How Arias Sees Soviet Latin America Policy
Following Soviet President Mikhail Gorbachev's recent visit to Cuba, World Monitor television's Nicole Szulc interviewed Costa Rican President Oscar Arias Sanchez. Excerpted below are his comments on Soviet policy in Latin America:
Q: Did you hear what you wanted to hear from Mr. Gorbachev?
A: To be honest, I was expecting much more. It is not a violation to the Central American Peace Plan to keep on supporting military in Central American governments. That's what he has done in the past with Nicaragua. He has allowed the Sandinistas to build the strongest army in the whole region. Much stronger than the other armies put together.
But we didn't hear a word about the military support to the rebel forces in the region. In this country, about two years ago I came to address the Congress and ask your congressmen to give a chance to peace. And they cut military aid to the contras. No one has answered, where are the guerrillas getting their arms? They don't come from heaven, so this is why I wanted to hear from Fidel Castro, Mr. Gorbachev. I suppose we have to wait a little bit longer.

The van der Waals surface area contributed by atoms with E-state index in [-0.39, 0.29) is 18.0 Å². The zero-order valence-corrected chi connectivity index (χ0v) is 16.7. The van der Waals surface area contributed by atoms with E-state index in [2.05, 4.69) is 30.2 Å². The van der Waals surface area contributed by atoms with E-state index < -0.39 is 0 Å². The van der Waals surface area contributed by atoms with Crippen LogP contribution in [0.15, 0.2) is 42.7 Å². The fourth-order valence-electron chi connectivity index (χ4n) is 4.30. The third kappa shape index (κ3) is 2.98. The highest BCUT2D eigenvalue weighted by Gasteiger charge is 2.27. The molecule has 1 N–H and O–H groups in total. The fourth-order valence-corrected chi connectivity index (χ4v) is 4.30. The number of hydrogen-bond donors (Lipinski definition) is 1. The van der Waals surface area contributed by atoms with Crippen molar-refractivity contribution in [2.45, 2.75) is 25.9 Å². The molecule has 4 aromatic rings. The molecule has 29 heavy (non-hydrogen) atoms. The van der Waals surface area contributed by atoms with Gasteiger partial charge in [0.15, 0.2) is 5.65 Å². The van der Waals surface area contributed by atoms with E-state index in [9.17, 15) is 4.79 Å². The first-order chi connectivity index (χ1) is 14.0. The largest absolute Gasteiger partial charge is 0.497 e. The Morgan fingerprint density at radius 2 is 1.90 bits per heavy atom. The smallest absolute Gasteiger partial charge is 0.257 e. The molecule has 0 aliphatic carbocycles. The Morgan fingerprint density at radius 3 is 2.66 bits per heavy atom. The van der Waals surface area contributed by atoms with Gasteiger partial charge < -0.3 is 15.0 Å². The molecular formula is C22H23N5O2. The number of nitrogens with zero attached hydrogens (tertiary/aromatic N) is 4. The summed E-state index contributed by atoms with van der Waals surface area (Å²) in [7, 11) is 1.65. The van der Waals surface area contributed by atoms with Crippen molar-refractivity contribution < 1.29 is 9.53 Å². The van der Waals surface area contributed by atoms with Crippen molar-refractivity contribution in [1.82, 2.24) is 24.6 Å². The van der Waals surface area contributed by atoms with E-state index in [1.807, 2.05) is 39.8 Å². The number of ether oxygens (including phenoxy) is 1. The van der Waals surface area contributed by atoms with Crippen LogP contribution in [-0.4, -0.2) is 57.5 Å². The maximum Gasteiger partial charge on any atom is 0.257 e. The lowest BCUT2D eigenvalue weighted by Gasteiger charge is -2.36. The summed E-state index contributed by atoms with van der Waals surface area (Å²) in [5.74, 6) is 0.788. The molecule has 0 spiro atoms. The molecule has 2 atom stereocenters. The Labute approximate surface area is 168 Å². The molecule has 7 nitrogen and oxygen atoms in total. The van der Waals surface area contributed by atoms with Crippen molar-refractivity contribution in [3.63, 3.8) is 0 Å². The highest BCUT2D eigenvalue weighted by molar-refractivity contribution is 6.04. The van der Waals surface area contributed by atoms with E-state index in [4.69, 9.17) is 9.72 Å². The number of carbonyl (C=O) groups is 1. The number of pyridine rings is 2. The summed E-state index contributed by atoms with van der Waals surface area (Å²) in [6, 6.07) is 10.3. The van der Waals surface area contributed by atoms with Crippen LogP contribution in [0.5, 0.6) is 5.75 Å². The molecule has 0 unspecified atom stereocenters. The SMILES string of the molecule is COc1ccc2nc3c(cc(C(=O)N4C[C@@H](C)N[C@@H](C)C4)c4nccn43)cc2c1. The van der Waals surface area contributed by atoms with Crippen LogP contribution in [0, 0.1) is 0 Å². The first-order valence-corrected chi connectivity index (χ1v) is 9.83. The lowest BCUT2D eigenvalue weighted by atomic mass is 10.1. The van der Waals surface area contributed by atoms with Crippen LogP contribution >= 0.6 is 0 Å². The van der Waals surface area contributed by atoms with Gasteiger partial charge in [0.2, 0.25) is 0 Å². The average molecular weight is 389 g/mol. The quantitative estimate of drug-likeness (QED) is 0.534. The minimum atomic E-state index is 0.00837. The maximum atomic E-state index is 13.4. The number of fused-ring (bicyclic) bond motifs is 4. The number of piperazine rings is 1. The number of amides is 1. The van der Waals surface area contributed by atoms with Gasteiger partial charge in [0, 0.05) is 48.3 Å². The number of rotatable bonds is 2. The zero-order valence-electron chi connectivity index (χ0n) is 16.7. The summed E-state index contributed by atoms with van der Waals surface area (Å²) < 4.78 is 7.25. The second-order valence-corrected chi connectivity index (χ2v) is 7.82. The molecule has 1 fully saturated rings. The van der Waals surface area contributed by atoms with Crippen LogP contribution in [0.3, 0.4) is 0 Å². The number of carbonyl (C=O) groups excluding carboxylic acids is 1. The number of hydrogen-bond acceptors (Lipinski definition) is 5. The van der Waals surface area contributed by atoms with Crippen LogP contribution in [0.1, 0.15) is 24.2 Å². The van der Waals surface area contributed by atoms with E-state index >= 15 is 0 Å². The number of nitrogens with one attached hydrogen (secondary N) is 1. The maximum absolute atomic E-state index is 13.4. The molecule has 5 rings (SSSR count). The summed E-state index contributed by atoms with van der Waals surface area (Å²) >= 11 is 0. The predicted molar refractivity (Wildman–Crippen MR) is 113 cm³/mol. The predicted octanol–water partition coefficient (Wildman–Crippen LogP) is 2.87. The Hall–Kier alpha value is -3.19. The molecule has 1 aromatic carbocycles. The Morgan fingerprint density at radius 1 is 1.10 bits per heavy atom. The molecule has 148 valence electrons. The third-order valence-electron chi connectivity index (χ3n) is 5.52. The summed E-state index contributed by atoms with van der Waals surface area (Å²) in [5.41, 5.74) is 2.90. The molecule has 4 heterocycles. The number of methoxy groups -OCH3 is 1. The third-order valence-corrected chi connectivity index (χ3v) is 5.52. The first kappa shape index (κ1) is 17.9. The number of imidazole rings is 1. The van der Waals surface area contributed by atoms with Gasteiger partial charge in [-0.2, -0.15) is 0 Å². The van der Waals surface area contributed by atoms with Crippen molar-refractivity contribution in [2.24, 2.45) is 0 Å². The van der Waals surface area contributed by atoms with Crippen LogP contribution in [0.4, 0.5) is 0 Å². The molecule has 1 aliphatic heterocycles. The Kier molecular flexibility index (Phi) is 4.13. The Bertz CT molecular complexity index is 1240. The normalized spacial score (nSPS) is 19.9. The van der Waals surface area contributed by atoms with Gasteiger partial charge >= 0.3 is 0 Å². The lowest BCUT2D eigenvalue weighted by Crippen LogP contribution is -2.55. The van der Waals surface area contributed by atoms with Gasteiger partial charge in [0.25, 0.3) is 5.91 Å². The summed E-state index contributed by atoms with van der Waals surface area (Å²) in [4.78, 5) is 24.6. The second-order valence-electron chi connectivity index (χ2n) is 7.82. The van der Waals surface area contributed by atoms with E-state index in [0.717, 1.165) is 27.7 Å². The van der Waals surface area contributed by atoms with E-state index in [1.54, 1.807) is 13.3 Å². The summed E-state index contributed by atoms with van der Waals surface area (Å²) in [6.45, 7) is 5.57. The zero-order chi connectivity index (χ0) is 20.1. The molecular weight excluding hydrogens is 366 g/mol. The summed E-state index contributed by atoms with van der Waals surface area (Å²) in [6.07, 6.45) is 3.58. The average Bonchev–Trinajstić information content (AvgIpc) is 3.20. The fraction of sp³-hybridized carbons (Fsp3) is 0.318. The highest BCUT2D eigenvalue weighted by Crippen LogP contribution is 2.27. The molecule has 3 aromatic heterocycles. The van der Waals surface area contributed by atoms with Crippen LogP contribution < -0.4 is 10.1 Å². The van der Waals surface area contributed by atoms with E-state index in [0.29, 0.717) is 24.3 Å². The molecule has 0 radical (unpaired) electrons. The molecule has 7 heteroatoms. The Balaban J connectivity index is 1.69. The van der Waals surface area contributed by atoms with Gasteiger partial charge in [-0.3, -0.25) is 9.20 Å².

Q: Is there anything that gives you some reason for optimism that the Soviets are changing?
A: I think that the road is open so that Mr. Baker can discuss with Mr. Shevardnadze. That is quite an advance as long as Washington is prepared to put the Central American conflict in the agenda with the Soviets. That's a tremendous advance. Now, we have to be realistic. We cannot expect from Mr. Gorbachev to change in a few months what he and many other people have not been able to change in 70 years. And again, from Fidel Castro we cannot expect Fidel Castro to change in a few months after 30 years of dogmatism... But he has to find out that sooner or later he has to step down from the mountains...
Q: Do you think he understands that?
A: I think he's beginning to understand this. I think that he knows that he's more isolated today than ever before. He knows that he's no longer the revolutionary romantic of the '60s.... admired by youth all over the world. That is not the case any more.
Q: Where do we go from here?
A: I think that, well, in the case of Nicaragua, you know, we're all waiting for the Sandinistas to advance in their democratization and getting prepared for free and democratic elections, for holding free and democratic elections next February, and at the same time, simultaneously to relocate and repatriate the contras ... now in Honduras.